By Mike Medlock
Along with regular price rises on colour film, inflation is making even the cheapest black-and-white emulsions creep up slowly in price. It makes more sense now than ever to get your hands on a bulk roll of film and spool it into reloadable cassettes. Depending on the stock and where you find it, this can work out to be a little - or a lot - more economic than buying individual rolls.
Mike’s held on to one of these Kaiser models for several years now, and wanted to share his hot tip with you. Alright - it’s not as interesting to discuss as something super-spicy like a black paint Leica M3 - but he assures us that a bulk loader is an extremely useful bit of kit to hold on to.
“After shooting many film stocks over the years and finding my own preferences, I’ve found that I enjoy Ilford HP5 and XP2 the most. During winter when there’s less light, I don’t take photos as often, so I finish off rolls at a slower rate.
Rather than opening new bottles of chemistry and letting them go bad, I bulk load C41-process XP2 and take it to our friends at Take It Easy to do the developing for me. Once we get into the longer, warmer days I tend to shoot more - so swap out my bulk roll for HP5 and home develop it. This way, there is less likelihood of wasting resources and money on my chemistry going bad.
A bulk roll of HP5 works out to around £6 per roll, as opposed to buying it individually for around £8 per roll - a 25% saving. If you do the same maths for XP2, it actually works out slightly better value too! The savings are decent, and it stops me from over-analysing the cost of each photo.”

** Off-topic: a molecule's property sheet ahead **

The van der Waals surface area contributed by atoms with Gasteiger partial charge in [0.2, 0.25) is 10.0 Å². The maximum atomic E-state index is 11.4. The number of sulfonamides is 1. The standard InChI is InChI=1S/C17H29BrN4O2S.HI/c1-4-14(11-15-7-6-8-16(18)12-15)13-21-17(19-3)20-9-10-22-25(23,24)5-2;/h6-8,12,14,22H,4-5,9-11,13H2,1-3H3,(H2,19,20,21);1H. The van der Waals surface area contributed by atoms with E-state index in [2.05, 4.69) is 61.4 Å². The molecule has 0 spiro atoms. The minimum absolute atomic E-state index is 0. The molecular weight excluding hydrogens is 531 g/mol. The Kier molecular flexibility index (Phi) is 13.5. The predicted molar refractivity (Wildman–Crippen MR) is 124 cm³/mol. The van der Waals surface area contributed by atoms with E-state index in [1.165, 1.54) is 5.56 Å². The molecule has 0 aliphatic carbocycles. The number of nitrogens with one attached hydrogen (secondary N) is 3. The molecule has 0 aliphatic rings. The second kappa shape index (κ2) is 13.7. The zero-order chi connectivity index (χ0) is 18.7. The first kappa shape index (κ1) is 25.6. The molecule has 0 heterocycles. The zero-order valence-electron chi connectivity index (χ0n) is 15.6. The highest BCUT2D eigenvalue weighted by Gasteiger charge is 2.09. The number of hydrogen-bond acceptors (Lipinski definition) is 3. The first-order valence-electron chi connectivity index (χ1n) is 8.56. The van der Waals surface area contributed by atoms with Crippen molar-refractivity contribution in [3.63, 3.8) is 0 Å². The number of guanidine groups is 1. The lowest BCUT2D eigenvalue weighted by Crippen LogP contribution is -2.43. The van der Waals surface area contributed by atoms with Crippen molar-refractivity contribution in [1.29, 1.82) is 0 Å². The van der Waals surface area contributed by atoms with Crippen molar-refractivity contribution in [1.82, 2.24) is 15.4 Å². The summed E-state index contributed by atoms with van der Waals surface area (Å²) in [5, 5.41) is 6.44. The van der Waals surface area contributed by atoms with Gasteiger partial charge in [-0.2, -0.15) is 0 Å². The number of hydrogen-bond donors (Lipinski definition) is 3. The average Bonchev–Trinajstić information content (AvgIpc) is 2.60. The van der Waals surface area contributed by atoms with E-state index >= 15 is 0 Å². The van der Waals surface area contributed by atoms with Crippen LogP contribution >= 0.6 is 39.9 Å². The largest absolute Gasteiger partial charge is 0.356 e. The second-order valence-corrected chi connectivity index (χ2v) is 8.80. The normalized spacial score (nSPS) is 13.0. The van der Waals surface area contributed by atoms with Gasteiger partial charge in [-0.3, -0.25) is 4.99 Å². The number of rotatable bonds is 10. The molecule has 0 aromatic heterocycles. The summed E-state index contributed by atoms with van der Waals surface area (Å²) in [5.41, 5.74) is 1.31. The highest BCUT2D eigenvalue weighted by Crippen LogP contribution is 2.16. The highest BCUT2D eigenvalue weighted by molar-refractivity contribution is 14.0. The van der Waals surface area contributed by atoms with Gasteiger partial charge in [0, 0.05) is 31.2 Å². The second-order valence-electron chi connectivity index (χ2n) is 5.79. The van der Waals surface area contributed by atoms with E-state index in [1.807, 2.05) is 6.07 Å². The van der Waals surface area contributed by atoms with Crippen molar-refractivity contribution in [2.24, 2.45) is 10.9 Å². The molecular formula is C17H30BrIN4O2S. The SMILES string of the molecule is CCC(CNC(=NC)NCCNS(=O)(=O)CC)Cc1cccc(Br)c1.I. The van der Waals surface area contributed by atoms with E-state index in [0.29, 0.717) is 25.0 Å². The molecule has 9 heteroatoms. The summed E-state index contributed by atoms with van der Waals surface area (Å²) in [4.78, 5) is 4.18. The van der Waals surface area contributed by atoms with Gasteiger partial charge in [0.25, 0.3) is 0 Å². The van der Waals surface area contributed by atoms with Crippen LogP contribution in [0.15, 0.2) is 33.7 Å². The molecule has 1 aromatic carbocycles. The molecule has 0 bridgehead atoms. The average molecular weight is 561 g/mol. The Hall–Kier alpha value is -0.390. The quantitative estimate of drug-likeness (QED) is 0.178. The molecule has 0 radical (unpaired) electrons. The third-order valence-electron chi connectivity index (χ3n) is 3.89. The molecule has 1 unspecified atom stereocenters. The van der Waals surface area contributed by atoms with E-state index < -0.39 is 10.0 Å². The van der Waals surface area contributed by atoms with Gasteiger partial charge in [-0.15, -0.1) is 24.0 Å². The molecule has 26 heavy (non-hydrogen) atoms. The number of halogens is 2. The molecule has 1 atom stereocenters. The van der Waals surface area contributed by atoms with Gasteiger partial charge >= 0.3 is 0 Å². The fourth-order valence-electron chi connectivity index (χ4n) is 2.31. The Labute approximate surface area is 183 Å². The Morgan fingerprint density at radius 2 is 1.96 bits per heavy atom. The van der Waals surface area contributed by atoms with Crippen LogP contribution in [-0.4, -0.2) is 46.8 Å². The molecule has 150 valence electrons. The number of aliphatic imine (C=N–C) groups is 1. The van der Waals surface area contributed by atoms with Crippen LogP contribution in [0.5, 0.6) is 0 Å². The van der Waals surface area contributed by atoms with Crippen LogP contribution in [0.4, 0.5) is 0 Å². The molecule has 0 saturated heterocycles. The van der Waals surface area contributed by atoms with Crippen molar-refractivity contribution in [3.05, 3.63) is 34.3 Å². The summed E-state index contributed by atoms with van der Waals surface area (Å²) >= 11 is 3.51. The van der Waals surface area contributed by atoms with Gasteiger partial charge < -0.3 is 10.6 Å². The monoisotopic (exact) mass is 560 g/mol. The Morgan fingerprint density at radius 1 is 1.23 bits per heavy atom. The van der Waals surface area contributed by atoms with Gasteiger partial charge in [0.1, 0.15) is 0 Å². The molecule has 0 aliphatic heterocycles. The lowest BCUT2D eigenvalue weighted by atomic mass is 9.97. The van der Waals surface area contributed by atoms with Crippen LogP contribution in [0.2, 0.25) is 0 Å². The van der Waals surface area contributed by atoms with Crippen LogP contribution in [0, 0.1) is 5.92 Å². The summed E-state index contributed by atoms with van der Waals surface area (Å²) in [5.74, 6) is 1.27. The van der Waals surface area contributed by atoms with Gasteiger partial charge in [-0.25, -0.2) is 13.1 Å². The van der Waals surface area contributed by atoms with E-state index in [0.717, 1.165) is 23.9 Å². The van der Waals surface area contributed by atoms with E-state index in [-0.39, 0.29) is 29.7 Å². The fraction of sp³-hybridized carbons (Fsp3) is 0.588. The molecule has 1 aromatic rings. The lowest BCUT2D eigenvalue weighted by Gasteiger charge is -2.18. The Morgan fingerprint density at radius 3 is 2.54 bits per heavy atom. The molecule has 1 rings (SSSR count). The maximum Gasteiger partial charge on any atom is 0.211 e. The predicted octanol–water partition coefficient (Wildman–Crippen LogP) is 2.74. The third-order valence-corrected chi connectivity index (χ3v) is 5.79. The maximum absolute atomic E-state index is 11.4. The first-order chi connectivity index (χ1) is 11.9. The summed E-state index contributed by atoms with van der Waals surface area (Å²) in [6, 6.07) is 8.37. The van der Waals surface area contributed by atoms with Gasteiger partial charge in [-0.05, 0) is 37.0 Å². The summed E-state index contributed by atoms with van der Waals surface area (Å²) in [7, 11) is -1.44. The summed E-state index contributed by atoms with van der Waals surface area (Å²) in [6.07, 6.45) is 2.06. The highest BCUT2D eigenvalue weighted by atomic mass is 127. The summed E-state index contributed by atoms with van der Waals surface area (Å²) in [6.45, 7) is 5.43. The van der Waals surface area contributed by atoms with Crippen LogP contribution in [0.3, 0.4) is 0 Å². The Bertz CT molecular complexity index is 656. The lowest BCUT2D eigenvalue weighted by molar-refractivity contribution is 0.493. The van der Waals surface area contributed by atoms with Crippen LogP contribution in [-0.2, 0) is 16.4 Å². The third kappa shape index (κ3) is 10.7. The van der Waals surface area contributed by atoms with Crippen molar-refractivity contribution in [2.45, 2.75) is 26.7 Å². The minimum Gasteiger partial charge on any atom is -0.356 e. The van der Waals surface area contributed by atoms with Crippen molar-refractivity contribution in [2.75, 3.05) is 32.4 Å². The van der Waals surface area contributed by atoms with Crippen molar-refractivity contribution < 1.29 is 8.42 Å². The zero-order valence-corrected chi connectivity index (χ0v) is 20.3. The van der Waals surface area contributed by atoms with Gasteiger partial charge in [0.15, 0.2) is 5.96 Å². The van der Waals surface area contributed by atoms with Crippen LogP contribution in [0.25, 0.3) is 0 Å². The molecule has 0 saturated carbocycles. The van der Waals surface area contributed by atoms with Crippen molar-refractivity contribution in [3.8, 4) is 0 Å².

As economical as it may be, there are a couple of disadvantages to bulk loading. The upfront cost of the loader, film and reloadable canisters hits the wallet pretty hard. Also, because a 100ft bulk roll of film (30.5m) equates to roughly 18 rolls of 36 exposures.
You really have to commit to a single film stock for a while unless you have a couple of loaders - or a lot of reloadable cassettes. If you’re not careful, there’s an increased risk of scratching the film during loading or unloading when using cassettes many times over. Any debris that works it’s way into the light trapping of the cassettes could leave marks on the film along it’s length.
We frequently have bulk loaders in stock - but these good-quality Kaiser examples are less common. If you’re interesting in getting one for yourself, keep an eye out on the Darkroom and Developing section on our website. At the time of writing, you’ll find them at around £75.